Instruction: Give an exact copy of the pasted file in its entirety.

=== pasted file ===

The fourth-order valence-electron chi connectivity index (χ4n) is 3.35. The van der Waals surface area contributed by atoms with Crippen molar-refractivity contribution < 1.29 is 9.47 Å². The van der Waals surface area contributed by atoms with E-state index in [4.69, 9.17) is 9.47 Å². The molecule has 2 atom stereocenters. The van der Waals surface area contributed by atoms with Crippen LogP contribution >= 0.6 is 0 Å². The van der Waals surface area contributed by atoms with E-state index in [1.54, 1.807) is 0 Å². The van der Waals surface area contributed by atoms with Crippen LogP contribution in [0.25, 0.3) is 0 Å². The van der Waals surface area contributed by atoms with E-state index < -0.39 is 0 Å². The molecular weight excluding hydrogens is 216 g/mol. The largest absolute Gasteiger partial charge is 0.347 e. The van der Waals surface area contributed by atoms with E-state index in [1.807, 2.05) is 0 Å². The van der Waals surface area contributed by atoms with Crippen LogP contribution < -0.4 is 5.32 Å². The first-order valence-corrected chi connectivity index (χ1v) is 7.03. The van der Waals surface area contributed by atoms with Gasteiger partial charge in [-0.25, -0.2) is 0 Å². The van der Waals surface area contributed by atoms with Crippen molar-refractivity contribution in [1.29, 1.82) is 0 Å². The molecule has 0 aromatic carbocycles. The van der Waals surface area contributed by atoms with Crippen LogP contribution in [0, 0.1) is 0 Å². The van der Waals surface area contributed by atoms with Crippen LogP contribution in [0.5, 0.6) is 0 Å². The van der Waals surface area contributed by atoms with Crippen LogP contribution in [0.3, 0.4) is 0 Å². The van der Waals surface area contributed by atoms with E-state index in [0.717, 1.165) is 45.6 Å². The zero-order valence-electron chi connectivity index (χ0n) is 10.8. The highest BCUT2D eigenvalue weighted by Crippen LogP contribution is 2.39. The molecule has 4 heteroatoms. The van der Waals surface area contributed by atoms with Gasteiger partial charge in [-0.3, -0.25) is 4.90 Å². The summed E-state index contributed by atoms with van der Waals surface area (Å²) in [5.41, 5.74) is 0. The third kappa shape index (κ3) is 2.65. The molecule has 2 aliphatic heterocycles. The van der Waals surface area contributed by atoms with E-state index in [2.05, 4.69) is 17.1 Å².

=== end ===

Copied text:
The fourth-order valence-electron chi connectivity index (χ4n) is 3.35. The van der Waals surface area contributed by atoms with Crippen molar-refractivity contribution < 1.29 is 9.47 Å². The van der Waals surface area contributed by atoms with E-state index in [4.69, 9.17) is 9.47 Å². The molecule has 2 atom stereocenters. The van der Waals surface area contributed by atoms with Crippen LogP contribution >= 0.6 is 0 Å². The van der Waals surface area contributed by atoms with E-state index in [1.54, 1.807) is 0 Å². The van der Waals surface area contributed by atoms with Crippen LogP contribution in [0.25, 0.3) is 0 Å². The van der Waals surface area contributed by atoms with E-state index < -0.39 is 0 Å². The molecular weight excluding hydrogens is 216 g/mol. The largest absolute Gasteiger partial charge is 0.347 e. The van der Waals surface area contributed by atoms with E-state index in [1.807, 2.05) is 0 Å². The van der Waals surface area contributed by atoms with Crippen LogP contribution < -0.4 is 5.32 Å². The first-order valence-corrected chi connectivity index (χ1v) is 7.03. The van der Waals surface area contributed by atoms with Gasteiger partial charge in [-0.25, -0.2) is 0 Å². The van der Waals surface area contributed by atoms with Crippen molar-refractivity contribution in [1.29, 1.82) is 0 Å². The molecule has 0 aromatic carbocycles. The van der Waals surface area contributed by atoms with Crippen LogP contribution in [0, 0.1) is 0 Å². The van der Waals surface area contributed by atoms with Crippen LogP contribution in [0.5, 0.6) is 0 Å². The van der Waals surface area contributed by atoms with Crippen LogP contribution in [0.3, 0.4) is 0 Å². The van der Waals surface area contributed by atoms with E-state index in [0.717, 1.165) is 45.6 Å². The zero-order valence-electron chi connectivity index (χ0n) is 10.8. The highest BCUT2D eigenvalue weighted by Crippen LogP contribution is 2.39. The molecule has 4 heteroatoms. The van der Waals surface area contributed by atoms with Gasteiger partial charge in [-0.3, -0.25) is 4.90 Å². The summed E-state index contributed by atoms with van der Waals surface area (Å²) in [5.41, 5.74) is 0. The third kappa shape index (κ3) is 2.65. The molecule has 2 aliphatic heterocycles. The van der Waals surface area contributed by atoms with E-state index in [2.05, 4.69) is 17.1 Å².